The Five Most Likely Explanations for Long Delayed Echoes

Radio waves travel so fast that most people consider them to reach their destination instantaneously. Perhaps the only exception is a TV newscast with a live interview to another continent. The connection via a geostationary satellite gives a delay of about half a second from the end of a question to the start of the response. Still, much longer delays have been experienced from the beginning of the radio era. Such echoes occur very seldom and are called long delayed echoes (LDE).

A Radionette R-3 from 1927, the first European receiver to run from the mains supply. This regenerative receiver was a modern radio when Hals heard the first long-delayed echoes in Oslo. (With permission from Norsk Radiohistorisk Forening (1201))

My interest in this was started when I read the intriguing short essay on the ARRL web-site by Stan Horzepa in October 2003 entitled "Surfin': Radio Ghosts" where he lists some of the current theories about these echoes. In July 2007 Horzepa revisited the topic in his column and to my amazement he now referred to my page. The next week's follow-up column referred to my accompanying page with unusual HF propagation phenomena.

An interesting aspect of the LDE phenomenon for me is that the first observations took place in Oslo, actually at what is today called Bygdøy (previously Bygdø), a Western suburb on a peninsula which I pass on my daily commute to work. The first report was published more than 80 years ago by professor Carl Størmer, University of Oslo, known for being the first to measure the height of the Northern Lights, and it starts like this [Størmer, 1928]:

On Feb. 29 of this year I received a letter from Engineer Jørgen Hals, Bygdø, in which he says: "I herewith have the honour to advise you that at the end of the summer 1927 I repeatedly heard signals from the Dutch short-wave transmitter station PCJJ (Eindhoven). At the same time as I heard the telegraph-signals I also heard echoes. I heard the usual echo, which goes round the earth with an interval of about 1/7 second, as well as a weaker echo about 3 seconds after the principal signal had gone. When the principal signal was especially strong, I suppose that the amplitude for the last echo 3 seconds after lay between 1/10 and 1/20 of the principal signal in strength. From where this echo comes I cannot say for the present. I will only herewith confirm that I really heard this echo."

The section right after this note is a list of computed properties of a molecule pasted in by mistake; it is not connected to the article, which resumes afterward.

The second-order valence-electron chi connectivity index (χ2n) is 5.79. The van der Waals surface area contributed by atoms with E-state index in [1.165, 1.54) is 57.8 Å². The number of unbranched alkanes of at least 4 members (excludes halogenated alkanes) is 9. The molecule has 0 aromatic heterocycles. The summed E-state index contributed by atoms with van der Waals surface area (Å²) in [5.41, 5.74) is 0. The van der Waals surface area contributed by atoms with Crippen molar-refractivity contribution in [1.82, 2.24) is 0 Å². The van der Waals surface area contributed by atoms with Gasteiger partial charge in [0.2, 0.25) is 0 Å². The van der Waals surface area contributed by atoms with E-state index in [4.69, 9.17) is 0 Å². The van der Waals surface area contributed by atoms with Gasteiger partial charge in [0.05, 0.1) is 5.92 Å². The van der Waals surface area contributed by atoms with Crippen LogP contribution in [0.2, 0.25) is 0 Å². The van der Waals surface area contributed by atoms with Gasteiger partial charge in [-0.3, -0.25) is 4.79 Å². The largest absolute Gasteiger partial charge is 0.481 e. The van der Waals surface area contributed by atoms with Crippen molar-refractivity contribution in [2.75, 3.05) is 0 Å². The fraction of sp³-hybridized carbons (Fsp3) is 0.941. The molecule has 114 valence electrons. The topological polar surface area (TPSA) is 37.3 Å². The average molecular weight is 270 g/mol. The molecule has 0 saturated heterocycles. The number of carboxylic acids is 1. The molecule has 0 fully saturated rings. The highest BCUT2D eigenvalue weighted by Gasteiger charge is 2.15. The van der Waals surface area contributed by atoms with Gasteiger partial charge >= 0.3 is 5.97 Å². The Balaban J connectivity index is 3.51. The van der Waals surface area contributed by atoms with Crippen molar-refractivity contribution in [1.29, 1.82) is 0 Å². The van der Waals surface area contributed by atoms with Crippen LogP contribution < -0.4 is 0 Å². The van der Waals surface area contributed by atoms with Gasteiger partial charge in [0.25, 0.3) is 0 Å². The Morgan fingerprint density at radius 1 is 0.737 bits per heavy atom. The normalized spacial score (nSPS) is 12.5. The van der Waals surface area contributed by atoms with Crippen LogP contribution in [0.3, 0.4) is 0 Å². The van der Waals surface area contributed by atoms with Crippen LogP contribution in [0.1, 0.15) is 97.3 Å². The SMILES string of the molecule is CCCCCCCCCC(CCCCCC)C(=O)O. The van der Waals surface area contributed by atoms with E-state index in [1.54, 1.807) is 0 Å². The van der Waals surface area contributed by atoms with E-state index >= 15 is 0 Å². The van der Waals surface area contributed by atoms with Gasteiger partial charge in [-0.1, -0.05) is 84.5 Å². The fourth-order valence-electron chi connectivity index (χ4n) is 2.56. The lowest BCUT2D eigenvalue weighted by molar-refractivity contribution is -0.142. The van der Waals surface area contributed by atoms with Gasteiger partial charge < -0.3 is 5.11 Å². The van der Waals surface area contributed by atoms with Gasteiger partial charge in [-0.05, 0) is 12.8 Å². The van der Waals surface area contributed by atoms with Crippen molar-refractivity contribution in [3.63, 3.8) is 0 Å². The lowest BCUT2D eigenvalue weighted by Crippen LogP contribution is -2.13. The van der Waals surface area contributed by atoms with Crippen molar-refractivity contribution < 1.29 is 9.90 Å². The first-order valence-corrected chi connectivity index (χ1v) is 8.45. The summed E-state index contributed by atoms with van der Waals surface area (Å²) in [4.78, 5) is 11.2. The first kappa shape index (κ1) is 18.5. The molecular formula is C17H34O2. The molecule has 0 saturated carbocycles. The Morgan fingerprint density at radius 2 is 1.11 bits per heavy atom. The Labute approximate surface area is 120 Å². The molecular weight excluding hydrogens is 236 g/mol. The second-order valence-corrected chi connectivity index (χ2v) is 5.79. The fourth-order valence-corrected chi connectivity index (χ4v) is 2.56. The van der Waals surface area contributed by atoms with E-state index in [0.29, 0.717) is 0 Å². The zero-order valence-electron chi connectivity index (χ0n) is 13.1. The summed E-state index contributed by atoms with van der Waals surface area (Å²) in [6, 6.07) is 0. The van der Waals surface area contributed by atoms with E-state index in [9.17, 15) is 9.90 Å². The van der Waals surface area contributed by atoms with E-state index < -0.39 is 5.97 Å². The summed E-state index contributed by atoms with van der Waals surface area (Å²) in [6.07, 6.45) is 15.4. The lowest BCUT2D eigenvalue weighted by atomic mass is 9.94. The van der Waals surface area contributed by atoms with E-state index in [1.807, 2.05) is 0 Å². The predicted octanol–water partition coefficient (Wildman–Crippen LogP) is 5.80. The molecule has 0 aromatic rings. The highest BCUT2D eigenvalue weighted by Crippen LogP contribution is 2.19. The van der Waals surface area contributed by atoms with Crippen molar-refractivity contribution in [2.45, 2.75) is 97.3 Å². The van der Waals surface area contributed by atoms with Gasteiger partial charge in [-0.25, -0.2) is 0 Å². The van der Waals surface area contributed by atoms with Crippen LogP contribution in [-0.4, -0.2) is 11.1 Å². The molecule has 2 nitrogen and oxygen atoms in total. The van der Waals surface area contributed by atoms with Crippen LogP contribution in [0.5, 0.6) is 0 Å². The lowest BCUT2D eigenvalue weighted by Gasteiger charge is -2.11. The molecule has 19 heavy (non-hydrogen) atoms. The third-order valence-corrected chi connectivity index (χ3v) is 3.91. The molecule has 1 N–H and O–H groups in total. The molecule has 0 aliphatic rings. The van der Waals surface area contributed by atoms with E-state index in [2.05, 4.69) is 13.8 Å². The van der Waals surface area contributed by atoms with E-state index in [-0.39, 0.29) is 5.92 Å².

Delay between direct signal and echo. Several of them were observed simultaneously in Oslo, Norway and at two locations in Eindhoven, Holland on 11. Oct 1928, 16-17 UTC. B. van der Pol, Short Wave Echoes and the Aurora Borealis, Nature, Dec. 1928

After having spent several days at the National Library in Oslo going through the files of Professor Størmer, I found that J. Hals (1890-1942), a civil engineer with a keen interest in radio, had already been listening for echoes for a while [Hals, 1934]. His results led to more investigations and collaboration between van der Pol at Philips in the Netherlands and the group in Oslo. The experiments involved regular test transmissions from the Netherlands and at times from Indonesia. They lasted for two years from early 1928 and is probably the largest effort ever undertaken to study LDEs. The most spectacular result was simultaneous observations in Norway and the Netherlands of echoes of the PCJJ signals at a wavelength of 31.4 meters (9.55 MHz) on 24. October 1928 [v. d. Pol, 1928], see figure to the right. These results convinced most sceptics at the time that the effect is real, and it is still probably the most compelling documentation there is of the existence of long delayed echoes.

Echo signals were also heard in the UK by a group under the leadership of E. V. Appleton (Nobel prize in 1947 for his studies of the ionosphere). In January 1930 the test transmissions from PCJJ were terminated due to the lack of conclusions regarding the mechanism behind the echoes and the cost of the experiment. There were also other experiments that were undertaken at the time, e.g. in France. In 1934 the World Radio Research League also conducted a series of experiments with transmitters in the UK and in Switzerland. There were many observations of echoes, but no new understanding of the phenomenon was gained.

At that time, radio was a novel and unexplored field; it was for instance only a few years since 1924 when the US government had tried to get all transmitters in the country to observe radio silence for 5 minutes every hour for two days to listen for signals from Mars.

I decided to study the topic of long-delayed echoes (LDE) in detail and I went through the papers listed at the end, with the aim of finding out the status of possible natural explanations. This resulted in an essay published on the main site for popular research in Norway. Parts of the fascination and mystique about long-delayed radio echoes are that they are still not properly explained. This has also led to some rather exotic explanations involving extra-terrestrials, listed at the end here.